By Jim VandeHei
Washington Post Staff Writer
Thursday, May 26, 2005; Page A01

As Democrats tell it, this week's compromise on judges was about much more than the federal courts. If President Bush and congressional allies had prevailed, they say, the balance of power would have been forever altered.

Yet, amid the partisan rhetoric, a little-noticed fact about modern politics has been lost: Republicans have already changed how the business of government gets done, in ways both profound and lasting....


Tuesday, May 24, 2005

Why playing nice is pointless: we need to be cut-throat and win


The Democrats managed a "compromise" with the Republicans.

And here is what the RethugliKKKan "base" is saying, per Shot in the Dark (reposted on John Aravosis's

To: Bill Frist, US Senate.
From: Mitch Berg, Schmuck Citizen and pissed-off former GOP contributor
Re: Your Infinite Cretinism

Senator Frist,

Mitch Berg here. You probably don't know who I am; I'm a typical schmuck. I write a blog, and I try to pitch in on GOP activities around Minnesota.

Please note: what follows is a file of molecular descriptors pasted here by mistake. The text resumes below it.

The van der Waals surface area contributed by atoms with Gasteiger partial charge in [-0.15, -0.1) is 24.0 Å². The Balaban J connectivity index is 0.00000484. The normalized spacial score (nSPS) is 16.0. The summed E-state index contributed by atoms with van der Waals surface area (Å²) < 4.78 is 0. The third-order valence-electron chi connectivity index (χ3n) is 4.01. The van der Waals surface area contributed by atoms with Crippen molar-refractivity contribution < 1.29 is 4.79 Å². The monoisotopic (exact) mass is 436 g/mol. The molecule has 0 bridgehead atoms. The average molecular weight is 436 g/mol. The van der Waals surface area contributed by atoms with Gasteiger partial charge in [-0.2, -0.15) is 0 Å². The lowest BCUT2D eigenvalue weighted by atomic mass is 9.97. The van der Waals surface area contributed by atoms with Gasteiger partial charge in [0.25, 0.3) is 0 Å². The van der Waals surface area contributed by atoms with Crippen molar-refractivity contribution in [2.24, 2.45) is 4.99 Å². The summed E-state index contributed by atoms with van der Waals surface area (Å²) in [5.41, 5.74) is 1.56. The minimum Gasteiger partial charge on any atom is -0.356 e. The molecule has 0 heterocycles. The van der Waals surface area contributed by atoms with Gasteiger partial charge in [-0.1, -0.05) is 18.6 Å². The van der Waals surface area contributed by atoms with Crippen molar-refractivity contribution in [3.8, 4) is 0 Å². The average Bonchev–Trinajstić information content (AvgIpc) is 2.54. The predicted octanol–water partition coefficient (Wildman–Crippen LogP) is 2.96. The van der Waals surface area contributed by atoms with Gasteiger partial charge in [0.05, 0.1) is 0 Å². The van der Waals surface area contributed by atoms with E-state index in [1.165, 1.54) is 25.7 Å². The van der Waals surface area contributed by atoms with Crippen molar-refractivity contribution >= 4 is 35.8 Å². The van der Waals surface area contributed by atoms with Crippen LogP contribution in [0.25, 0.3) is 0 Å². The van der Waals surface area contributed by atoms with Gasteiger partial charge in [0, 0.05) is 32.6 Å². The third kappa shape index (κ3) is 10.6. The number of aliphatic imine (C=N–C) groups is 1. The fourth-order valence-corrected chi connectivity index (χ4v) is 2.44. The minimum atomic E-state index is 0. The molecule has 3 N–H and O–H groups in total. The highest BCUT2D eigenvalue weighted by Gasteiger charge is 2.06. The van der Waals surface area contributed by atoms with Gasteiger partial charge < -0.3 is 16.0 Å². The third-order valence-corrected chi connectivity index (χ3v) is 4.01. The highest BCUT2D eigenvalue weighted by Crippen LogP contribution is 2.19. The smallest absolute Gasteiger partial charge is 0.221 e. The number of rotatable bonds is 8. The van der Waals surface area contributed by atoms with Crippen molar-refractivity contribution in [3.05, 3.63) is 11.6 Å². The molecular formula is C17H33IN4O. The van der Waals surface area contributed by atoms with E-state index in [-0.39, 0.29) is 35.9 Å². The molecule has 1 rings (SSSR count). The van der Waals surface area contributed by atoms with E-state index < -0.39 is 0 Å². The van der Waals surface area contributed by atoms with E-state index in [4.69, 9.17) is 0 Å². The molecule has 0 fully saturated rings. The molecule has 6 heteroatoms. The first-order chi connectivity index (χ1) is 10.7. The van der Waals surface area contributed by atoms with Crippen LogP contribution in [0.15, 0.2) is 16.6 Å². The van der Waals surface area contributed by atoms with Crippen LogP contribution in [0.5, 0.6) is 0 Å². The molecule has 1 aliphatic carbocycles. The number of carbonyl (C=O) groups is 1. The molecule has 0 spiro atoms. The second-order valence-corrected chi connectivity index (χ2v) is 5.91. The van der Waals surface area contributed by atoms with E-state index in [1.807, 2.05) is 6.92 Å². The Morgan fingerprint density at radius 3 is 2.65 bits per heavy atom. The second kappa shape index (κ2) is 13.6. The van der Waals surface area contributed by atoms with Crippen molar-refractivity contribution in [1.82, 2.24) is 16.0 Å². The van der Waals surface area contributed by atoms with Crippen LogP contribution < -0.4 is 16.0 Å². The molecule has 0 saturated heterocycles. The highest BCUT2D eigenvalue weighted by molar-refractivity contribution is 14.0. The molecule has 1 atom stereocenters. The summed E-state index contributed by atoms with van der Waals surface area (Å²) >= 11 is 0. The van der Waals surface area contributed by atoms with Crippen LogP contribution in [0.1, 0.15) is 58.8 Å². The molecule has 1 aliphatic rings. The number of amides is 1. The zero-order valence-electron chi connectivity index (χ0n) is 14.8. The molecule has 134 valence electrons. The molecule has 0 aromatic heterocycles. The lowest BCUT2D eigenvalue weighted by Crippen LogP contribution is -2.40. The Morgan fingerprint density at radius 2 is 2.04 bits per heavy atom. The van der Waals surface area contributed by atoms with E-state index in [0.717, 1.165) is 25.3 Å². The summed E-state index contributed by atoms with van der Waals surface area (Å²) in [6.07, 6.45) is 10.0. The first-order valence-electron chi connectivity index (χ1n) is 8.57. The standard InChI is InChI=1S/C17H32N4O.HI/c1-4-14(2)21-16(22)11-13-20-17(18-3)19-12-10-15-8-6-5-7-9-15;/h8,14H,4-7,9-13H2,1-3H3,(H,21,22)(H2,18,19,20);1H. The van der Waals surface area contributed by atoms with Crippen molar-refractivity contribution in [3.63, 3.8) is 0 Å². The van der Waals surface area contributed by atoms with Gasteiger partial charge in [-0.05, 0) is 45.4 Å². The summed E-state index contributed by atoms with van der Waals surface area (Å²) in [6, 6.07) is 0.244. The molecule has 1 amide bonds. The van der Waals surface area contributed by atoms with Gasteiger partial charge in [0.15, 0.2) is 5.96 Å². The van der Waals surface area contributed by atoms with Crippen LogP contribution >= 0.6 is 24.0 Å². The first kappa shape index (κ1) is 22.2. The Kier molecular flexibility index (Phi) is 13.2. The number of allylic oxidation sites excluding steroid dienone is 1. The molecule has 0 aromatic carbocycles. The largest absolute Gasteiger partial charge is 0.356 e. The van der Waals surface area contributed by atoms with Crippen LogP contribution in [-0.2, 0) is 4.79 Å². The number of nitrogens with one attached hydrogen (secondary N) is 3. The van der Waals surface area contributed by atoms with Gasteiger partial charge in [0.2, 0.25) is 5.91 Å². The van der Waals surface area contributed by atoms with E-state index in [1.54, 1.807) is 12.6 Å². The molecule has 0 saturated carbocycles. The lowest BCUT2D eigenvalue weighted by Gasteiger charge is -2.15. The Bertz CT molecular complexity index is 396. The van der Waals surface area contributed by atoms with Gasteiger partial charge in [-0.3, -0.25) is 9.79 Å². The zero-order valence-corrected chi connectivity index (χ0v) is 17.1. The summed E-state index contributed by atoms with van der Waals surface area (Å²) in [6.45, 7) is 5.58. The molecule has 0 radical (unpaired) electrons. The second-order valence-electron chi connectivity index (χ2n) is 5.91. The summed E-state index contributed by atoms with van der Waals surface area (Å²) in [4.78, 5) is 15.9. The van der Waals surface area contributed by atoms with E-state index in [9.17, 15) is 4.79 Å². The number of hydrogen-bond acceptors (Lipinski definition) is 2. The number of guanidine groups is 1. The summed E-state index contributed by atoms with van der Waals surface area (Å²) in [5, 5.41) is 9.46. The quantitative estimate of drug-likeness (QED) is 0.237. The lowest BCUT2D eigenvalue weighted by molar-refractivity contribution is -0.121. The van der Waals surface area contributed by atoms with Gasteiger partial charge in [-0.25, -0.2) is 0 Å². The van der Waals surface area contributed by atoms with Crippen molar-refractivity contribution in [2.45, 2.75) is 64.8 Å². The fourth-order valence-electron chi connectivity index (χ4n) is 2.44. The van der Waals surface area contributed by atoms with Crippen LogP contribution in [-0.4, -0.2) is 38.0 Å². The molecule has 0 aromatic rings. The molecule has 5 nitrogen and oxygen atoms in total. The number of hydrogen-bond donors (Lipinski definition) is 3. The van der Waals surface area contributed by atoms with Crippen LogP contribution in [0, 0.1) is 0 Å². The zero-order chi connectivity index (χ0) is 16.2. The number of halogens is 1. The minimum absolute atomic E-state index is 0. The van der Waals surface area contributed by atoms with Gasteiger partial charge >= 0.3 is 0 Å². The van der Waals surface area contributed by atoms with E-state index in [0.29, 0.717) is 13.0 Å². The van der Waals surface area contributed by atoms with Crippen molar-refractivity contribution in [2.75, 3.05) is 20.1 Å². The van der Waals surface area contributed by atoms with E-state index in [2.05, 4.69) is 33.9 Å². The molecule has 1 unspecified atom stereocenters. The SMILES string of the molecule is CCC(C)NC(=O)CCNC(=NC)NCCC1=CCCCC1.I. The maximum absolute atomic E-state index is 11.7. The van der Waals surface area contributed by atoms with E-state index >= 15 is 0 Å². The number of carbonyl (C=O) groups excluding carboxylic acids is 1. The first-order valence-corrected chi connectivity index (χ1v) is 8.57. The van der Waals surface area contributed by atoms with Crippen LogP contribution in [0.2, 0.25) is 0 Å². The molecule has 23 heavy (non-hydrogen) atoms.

And on behalf of the entire GOP, I'm having a hard time walking right now - because you just boned your party up the a**.

No, not just the party; not just the assembly of suits and climbers and hangers-on that no doubt surrounds you at work every day. No, I'm talking about all of us who busted our asses overcoming a full-court media press (and continue to do so), and gave of our time and money until it hurt - hurt our wallets, our families, our relationships, our equilibrium. We gave them all with enthusiasm because we knew what was at stake; a whole generation of Supreme Court decisions.

So we gave. And you took.

And today, you looked us all in the face, and spat.

Reading Michelle and John and Ed, I'm about as depressed as I can be.

We won you a majority, pinhead. What the hell good is it? You think the Democrats are going to abide by your little gentleman's agreement? You got conned. You entered into an agreement with a Klansman, a drunk machine hack and a party bag man. You are the Neville Chamberlain of my generation.